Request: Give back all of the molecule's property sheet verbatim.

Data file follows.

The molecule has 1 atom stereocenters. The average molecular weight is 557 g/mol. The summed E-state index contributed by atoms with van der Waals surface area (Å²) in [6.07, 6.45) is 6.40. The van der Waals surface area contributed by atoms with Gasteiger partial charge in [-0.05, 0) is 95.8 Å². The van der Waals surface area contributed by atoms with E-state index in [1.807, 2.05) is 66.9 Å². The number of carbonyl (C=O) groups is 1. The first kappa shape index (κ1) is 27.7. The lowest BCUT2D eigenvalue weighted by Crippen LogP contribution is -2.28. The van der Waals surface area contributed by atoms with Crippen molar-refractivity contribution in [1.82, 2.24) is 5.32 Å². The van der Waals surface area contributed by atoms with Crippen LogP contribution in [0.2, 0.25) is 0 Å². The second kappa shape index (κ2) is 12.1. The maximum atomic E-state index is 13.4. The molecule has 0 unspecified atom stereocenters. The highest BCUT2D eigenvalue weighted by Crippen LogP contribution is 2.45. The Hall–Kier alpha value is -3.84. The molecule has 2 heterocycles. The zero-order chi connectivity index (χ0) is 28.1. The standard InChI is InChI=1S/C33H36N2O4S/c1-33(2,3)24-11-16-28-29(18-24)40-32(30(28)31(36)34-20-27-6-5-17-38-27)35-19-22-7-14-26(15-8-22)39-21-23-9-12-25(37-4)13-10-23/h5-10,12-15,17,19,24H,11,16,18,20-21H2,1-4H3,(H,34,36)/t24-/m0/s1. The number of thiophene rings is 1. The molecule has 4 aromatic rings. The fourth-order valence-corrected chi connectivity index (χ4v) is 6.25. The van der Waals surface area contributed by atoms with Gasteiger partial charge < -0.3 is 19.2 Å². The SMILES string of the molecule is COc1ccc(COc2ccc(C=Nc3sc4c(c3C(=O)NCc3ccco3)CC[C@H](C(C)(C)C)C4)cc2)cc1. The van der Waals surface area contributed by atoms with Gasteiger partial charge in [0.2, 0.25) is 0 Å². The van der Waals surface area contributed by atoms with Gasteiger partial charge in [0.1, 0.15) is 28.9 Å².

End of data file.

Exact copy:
The molecule has 1 atom stereocenters. The average molecular weight is 557 g/mol. The summed E-state index contributed by atoms with van der Waals surface area (Å²) in [6.07, 6.45) is 6.40. The van der Waals surface area contributed by atoms with Gasteiger partial charge in [-0.05, 0) is 95.8 Å². The van der Waals surface area contributed by atoms with E-state index in [1.807, 2.05) is 66.9 Å². The number of carbonyl (C=O) groups is 1. The first kappa shape index (κ1) is 27.7. The lowest BCUT2D eigenvalue weighted by Crippen LogP contribution is -2.28. The van der Waals surface area contributed by atoms with Crippen molar-refractivity contribution in [1.82, 2.24) is 5.32 Å². The van der Waals surface area contributed by atoms with Crippen LogP contribution in [0.2, 0.25) is 0 Å². The second kappa shape index (κ2) is 12.1. The maximum atomic E-state index is 13.4. The molecule has 0 unspecified atom stereocenters. The highest BCUT2D eigenvalue weighted by Crippen LogP contribution is 2.45. The Hall–Kier alpha value is -3.84. The molecule has 2 heterocycles. The zero-order chi connectivity index (χ0) is 28.1. The standard InChI is InChI=1S/C33H36N2O4S/c1-33(2,3)24-11-16-28-29(18-24)40-32(30(28)31(36)34-20-27-6-5-17-38-27)35-19-22-7-14-26(15-8-22)39-21-23-9-12-25(37-4)13-10-23/h5-10,12-15,17,19,24H,11,16,18,20-21H2,1-4H3,(H,34,36)/t24-/m0/s1. The number of thiophene rings is 1. The molecule has 4 aromatic rings. The fourth-order valence-corrected chi connectivity index (χ4v) is 6.25. The van der Waals surface area contributed by atoms with Gasteiger partial charge < -0.3 is 19.2 Å². The SMILES string of the molecule is COc1ccc(COc2ccc(C=Nc3sc4c(c3C(=O)NCc3ccco3)CC[C@H](C(C)(C)C)C4)cc2)cc1. The van der Waals surface area contributed by atoms with Gasteiger partial charge in [0.2, 0.25) is 0 Å². The van der Waals surface area contributed by atoms with Gasteiger partial charge in [0.1, 0.15) is 28.9 Å².